Naiem Nassiri, MD, is a Yale Medicine vascular surgeon. He treats problems that affect the peripheral vasculature, which includes all of the blood vessels in the body, except for those that involve the brain and the heart. His patients range from infants to the elderly, in whom vascular disease is most common.
Dr. Nassiri has a special interest in hemangiomas and vascular abnormalities, medical terms he says are often misused, making it difficult for patients to receive an accurate diagnosis. “Hemangioma has become the default term patients use to describe any sort of blood vessel abnormality,” he says. But, the traditional hemangioma, a classic strawberry birthmark, tends to regress starting around 12 months of age, he adds.
“What we see starting in the teen years or early twenties are more likely to be vascular malformations of various subtypes, and the diagnostic and therapeutic implications are vastly different,” Dr. Nassiri says. Some of these turn out to be congenital problems that may manifest later in life, when symptoms surface around some environmental trigger, medication, pregnancy or trauma. Dr. Nassiri has seen many patients who didn’t know they were living with a serious condition after a misdiagnosis. “When vascular malformations are not diagnosed correctly, these problems can be potentially devastating because of the nature of the organ system,” he says. He urges anyone who has any symptom they feel unsure about to visit an academic medical center.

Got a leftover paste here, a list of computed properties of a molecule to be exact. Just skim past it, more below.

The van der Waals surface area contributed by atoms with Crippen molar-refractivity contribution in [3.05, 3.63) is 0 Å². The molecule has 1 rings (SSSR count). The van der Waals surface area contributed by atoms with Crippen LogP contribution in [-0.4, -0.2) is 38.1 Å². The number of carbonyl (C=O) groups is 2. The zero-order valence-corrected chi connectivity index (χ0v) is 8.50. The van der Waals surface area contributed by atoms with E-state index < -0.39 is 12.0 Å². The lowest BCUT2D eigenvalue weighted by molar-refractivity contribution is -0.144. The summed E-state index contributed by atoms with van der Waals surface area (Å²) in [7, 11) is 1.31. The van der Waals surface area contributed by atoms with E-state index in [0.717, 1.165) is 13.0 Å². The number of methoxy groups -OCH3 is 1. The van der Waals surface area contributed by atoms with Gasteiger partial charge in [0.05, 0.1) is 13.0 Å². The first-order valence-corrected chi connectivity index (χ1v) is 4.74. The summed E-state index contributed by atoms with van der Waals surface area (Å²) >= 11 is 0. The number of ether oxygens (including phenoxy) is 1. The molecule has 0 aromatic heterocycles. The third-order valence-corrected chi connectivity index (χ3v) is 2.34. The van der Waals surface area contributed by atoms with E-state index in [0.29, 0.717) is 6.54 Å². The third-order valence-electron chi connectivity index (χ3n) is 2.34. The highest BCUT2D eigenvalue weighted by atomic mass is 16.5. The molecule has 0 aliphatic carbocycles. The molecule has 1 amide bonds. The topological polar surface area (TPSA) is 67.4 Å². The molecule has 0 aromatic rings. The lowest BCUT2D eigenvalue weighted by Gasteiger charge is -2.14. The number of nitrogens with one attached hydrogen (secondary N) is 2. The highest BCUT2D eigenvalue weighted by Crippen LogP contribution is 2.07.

Dr. Nassiri says he wanted to be a doctor from as far back as he can remember. “When I was growing up, kids would talk about superheroes, but for me the notion of a surgeon in a white coat was always what I really aspired to be.” He was drawn to vascular surgery by its complexity. “I have never looked back or thought about anything else,” he says.
In addition to his work with patients, Dr. Nassiri is an associate professor of surgery (vascular and endovascular) at Yale School of Medicine, focusing his research on the development of new devices and surgical techniques. He is chief of vascular and endovascular surgery at the Veteran Affairs (VA) Connecticut Healthcare System in West Haven.